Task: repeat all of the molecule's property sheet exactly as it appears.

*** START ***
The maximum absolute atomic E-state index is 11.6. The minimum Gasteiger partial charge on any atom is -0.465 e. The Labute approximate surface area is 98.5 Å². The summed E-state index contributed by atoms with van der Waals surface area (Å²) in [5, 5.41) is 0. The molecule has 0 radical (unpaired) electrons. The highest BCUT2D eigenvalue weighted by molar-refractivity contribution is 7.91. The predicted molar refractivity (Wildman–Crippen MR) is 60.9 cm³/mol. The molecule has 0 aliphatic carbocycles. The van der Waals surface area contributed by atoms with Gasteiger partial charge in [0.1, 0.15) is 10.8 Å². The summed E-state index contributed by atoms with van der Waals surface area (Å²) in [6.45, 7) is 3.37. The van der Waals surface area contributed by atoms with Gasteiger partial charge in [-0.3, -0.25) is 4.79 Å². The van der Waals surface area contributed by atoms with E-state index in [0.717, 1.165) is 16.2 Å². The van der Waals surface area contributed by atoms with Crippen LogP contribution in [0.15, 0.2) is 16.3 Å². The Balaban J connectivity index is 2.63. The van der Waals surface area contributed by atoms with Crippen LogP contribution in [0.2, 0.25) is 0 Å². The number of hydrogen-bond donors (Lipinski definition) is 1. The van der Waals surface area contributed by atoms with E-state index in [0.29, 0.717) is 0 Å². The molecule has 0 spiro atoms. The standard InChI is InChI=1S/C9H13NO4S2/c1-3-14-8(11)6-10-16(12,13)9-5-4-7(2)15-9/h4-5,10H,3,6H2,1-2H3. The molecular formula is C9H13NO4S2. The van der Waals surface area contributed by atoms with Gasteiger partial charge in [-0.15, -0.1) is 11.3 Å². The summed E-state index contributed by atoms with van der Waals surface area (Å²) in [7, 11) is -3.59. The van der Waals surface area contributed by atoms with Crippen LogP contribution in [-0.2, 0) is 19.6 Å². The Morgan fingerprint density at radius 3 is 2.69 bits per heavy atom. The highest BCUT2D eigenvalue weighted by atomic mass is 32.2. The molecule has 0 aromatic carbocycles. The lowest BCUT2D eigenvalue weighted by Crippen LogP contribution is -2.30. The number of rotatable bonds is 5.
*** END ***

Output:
The maximum absolute atomic E-state index is 11.6. The minimum Gasteiger partial charge on any atom is -0.465 e. The Labute approximate surface area is 98.5 Å². The summed E-state index contributed by atoms with van der Waals surface area (Å²) in [5, 5.41) is 0. The molecule has 0 radical (unpaired) electrons. The highest BCUT2D eigenvalue weighted by molar-refractivity contribution is 7.91. The predicted molar refractivity (Wildman–Crippen MR) is 60.9 cm³/mol. The molecule has 0 aliphatic carbocycles. The van der Waals surface area contributed by atoms with Gasteiger partial charge in [0.1, 0.15) is 10.8 Å². The summed E-state index contributed by atoms with van der Waals surface area (Å²) in [6.45, 7) is 3.37. The van der Waals surface area contributed by atoms with Gasteiger partial charge in [-0.3, -0.25) is 4.79 Å². The van der Waals surface area contributed by atoms with E-state index in [0.717, 1.165) is 16.2 Å². The van der Waals surface area contributed by atoms with Crippen LogP contribution in [0.15, 0.2) is 16.3 Å². The Balaban J connectivity index is 2.63. The van der Waals surface area contributed by atoms with Crippen LogP contribution in [0.2, 0.25) is 0 Å². The number of hydrogen-bond donors (Lipinski definition) is 1. The van der Waals surface area contributed by atoms with E-state index in [0.29, 0.717) is 0 Å². The molecule has 0 spiro atoms. The standard InChI is InChI=1S/C9H13NO4S2/c1-3-14-8(11)6-10-16(12,13)9-5-4-7(2)15-9/h4-5,10H,3,6H2,1-2H3. The molecular formula is C9H13NO4S2. The van der Waals surface area contributed by atoms with Gasteiger partial charge in [-0.15, -0.1) is 11.3 Å². The summed E-state index contributed by atoms with van der Waals surface area (Å²) in [7, 11) is -3.59. The van der Waals surface area contributed by atoms with Crippen LogP contribution in [-0.2, 0) is 19.6 Å². The Morgan fingerprint density at radius 3 is 2.69 bits per heavy atom. The highest BCUT2D eigenvalue weighted by atomic mass is 32.2. The molecule has 0 aromatic carbocycles. The lowest BCUT2D eigenvalue weighted by Crippen LogP contribution is -2.30. The number of rotatable bonds is 5.